From my conversations with many of the new students, I know that one of the biggest concerns of first year grad students is the stats course required of them this fall, Pols 800. I remember when I started that I was both worried about the class and annoyed that I had to take it – I was going to be a political scientist, I thought, I should be reading treaties and history books, not doing equations!
As you will soon see, that “scientist” part of political scientist is taken quite literally, and the discipline has adopted the data analysis tools used by our nearest cousins in economics and psychology to try to explore the world around us and identify general principles that can be used to explain various kinds of human behavior. Simply put, it is impossible to do political science without a good understanding of statistics. However, it turns out that it’s not really all that hard (at least for the basics) and once you get into working with data statistics actually turn out to be pretty interesting.
To help you get started, I want to recommend two great resources. The first is Khan Academy. I’ve been talking this website to everybody I know – it’s one of the best things on the web. This is the link to Khan’s series of videos on statistics. These videos cover everything you will learn in 800 through mid-November or so, and they are awesome. Khan’s genius is that he is empathetic with new learners. He doesn’t just present information and say ‘take it or leave it,’ he is capable of imagining what a person new to the field is going to have trouble with and walks you through each step with no skipping over the stuff he thinks is boring or should be obvious. (Those of you teaching recitations should take note! My take is this is the single most important attribute of a good teacher).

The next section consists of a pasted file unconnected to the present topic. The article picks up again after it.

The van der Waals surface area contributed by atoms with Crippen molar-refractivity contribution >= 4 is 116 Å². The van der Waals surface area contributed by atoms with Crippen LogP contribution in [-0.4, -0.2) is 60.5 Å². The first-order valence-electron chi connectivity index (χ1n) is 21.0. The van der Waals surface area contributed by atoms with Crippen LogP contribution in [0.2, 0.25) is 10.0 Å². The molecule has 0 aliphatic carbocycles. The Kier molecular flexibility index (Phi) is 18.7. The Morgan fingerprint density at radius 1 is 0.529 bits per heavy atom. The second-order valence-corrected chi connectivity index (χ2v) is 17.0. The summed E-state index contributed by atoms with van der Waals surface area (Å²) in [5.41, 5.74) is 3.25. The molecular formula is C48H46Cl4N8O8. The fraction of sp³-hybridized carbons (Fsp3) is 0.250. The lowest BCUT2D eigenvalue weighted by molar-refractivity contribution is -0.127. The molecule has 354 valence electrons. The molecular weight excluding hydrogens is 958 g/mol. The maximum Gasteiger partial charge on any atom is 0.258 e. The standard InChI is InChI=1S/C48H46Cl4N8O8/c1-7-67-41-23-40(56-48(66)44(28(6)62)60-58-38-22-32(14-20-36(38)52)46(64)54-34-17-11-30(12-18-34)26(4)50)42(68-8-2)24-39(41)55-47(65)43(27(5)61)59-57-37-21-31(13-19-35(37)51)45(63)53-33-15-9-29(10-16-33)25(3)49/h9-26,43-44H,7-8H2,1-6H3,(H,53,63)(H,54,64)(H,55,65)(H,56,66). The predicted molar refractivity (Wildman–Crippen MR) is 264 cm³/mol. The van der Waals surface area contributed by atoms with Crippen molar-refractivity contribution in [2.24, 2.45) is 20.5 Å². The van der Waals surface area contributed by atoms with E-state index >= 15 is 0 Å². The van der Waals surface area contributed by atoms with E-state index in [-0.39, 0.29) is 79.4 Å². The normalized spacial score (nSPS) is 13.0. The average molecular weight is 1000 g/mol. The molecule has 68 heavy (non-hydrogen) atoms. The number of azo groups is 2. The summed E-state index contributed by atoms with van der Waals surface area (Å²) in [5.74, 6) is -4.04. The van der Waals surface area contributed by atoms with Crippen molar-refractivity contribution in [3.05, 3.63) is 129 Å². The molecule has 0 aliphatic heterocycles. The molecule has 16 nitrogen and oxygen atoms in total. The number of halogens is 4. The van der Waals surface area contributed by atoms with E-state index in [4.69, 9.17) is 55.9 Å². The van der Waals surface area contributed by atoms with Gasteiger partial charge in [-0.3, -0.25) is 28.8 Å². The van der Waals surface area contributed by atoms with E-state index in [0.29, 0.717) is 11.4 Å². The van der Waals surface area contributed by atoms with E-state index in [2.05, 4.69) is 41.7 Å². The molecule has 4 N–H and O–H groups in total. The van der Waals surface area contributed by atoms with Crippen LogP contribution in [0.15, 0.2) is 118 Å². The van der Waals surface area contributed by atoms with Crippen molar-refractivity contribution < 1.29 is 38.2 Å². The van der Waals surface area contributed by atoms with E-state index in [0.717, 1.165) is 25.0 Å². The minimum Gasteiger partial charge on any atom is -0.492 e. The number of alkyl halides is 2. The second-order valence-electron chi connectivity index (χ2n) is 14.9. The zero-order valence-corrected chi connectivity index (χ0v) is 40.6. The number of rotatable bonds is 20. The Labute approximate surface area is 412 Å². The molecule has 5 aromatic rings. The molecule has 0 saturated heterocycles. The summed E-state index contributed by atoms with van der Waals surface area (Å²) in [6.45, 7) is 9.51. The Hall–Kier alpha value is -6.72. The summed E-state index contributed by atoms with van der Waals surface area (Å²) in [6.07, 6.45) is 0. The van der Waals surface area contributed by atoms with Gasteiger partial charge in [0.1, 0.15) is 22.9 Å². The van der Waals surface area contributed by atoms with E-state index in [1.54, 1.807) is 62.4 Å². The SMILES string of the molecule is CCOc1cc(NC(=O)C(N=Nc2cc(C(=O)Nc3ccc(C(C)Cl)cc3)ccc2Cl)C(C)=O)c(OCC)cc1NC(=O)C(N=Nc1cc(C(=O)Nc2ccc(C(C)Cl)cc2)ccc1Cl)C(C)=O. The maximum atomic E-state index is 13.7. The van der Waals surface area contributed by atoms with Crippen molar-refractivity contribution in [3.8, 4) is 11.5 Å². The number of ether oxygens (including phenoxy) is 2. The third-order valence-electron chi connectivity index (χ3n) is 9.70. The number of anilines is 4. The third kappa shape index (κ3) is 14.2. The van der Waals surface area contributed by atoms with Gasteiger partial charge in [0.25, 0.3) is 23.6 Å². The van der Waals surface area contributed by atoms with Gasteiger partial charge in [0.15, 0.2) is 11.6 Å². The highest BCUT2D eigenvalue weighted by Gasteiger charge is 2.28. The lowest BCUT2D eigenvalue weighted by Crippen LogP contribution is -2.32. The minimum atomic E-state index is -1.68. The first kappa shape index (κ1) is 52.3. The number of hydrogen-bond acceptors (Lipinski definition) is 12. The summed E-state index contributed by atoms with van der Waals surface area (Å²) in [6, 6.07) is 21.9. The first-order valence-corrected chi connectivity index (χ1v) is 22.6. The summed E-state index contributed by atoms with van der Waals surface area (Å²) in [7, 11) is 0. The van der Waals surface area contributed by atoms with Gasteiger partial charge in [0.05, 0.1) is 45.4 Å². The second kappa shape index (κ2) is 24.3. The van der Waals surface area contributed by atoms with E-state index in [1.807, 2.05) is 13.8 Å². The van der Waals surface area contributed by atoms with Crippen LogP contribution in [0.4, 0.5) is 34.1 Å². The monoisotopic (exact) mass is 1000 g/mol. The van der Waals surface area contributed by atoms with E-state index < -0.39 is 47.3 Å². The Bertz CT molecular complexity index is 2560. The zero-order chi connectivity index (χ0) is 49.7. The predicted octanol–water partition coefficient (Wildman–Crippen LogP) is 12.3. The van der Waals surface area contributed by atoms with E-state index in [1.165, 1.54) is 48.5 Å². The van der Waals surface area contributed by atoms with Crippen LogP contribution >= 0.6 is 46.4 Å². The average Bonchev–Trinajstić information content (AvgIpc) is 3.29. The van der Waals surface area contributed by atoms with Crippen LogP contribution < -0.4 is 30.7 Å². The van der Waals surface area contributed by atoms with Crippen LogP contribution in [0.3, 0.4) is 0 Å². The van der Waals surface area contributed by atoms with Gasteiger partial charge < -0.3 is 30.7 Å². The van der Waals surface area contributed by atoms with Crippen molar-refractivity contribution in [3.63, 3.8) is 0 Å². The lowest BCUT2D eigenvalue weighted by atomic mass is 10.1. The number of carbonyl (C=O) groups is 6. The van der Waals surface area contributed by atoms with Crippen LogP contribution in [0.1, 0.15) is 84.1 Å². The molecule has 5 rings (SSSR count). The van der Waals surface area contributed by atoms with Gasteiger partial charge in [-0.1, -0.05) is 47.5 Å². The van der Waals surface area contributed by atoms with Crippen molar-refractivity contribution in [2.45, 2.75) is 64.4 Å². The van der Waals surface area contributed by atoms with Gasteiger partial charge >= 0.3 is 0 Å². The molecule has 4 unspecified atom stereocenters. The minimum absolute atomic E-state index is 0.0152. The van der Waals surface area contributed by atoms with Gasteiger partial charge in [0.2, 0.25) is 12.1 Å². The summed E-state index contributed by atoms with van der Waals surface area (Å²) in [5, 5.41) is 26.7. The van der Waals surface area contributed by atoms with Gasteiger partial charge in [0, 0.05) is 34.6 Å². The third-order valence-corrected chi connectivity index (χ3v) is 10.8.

The other resource is a blog post that went up today on the blog of Marc Bellemare, a professor at Duke who works on development issues. In the post are links to pdfs he has written describing linear regression (the work horse of political science) and about causation, a surprisingly tricky subject. He also included links to some other interesting sources on causation issues.
Check them out – they will save you a ton of work and pain in the long run.